After the initial shock waves settled, my immediate thought was, “What can I do to help?” As the senior U.S. Air Force officer on the ground, I was ready to take immediate action, but was told to stand down because Pakistan, as a sovereign nation, must first request foreign assistance. The next day, when the request came, Ambassador Ryan Crocker’s orders were clear: “Get all the blankets, tarps, and water jugs you can get here . . . now.” I sprang into action, levering the central logistics hub for U.S. Central Command (USCENTCOM) for supplies, getting intra-theater air authorized, and within 12 hours the requested supplies were on the ramp in Islamabad. This was not accomplished without a herculean effort, including a personal call to USCENTCOM Commander General John Abizaid, USA.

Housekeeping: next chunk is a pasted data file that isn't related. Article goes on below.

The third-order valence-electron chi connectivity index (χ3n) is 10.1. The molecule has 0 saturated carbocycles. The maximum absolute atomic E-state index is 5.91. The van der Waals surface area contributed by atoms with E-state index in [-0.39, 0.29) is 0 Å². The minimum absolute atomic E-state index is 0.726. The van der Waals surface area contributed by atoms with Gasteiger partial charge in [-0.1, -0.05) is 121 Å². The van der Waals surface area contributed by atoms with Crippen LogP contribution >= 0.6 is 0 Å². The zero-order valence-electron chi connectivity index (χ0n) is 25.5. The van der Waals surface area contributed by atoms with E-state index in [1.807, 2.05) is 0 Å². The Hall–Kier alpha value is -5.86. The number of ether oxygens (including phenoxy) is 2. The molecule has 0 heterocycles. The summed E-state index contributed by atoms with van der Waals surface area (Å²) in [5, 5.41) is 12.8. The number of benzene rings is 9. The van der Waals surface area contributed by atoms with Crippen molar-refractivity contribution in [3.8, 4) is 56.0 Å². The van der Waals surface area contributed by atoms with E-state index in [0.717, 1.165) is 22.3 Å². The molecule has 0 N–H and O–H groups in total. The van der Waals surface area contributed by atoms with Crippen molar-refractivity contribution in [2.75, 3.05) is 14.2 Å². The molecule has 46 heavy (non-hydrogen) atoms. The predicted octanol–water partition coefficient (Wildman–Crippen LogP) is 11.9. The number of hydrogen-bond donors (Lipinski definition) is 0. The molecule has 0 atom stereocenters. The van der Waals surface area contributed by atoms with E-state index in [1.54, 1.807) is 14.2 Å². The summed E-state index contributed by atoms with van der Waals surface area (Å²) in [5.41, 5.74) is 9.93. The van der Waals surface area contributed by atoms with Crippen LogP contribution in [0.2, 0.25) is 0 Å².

Although the mission was accomplished, even at the time I knew my responses were not always the most effective or efficient. Snap decisions were required to answer questions such as “Was pulling from wartime stocks the right thing to do?” “Why was it necessary to call the USCENTCOM commander personally to energize the relief effort?” “Were there other organizations that were better suited to support this effort?” “What was the right sequence of aerial port equipment and supplies to support the relief effort?” “What was the maximum on ground aircraft capacity of the primary airfield?” “Who was coordinating host-nation overflight clearances, airfield slot times, logistics inventory, storage, and dispersion of relief supplies to the affected area?” “Where were our relief forces going to bed down?” “How were they going to be supported?” These are but a few of the questions that had to be answered in a very short amount of time. Although these questions seem comprehensive, they represent only about 20 percent of the decisions that had to be made within 2 hours of the Ambassador’s order to support the relief effort. To make matters worse, there was no continuity book or pre-deployment training to assist my decisionmaking process. After all, my mission was to support Operation Enduring Freedom, not conduct disaster relief.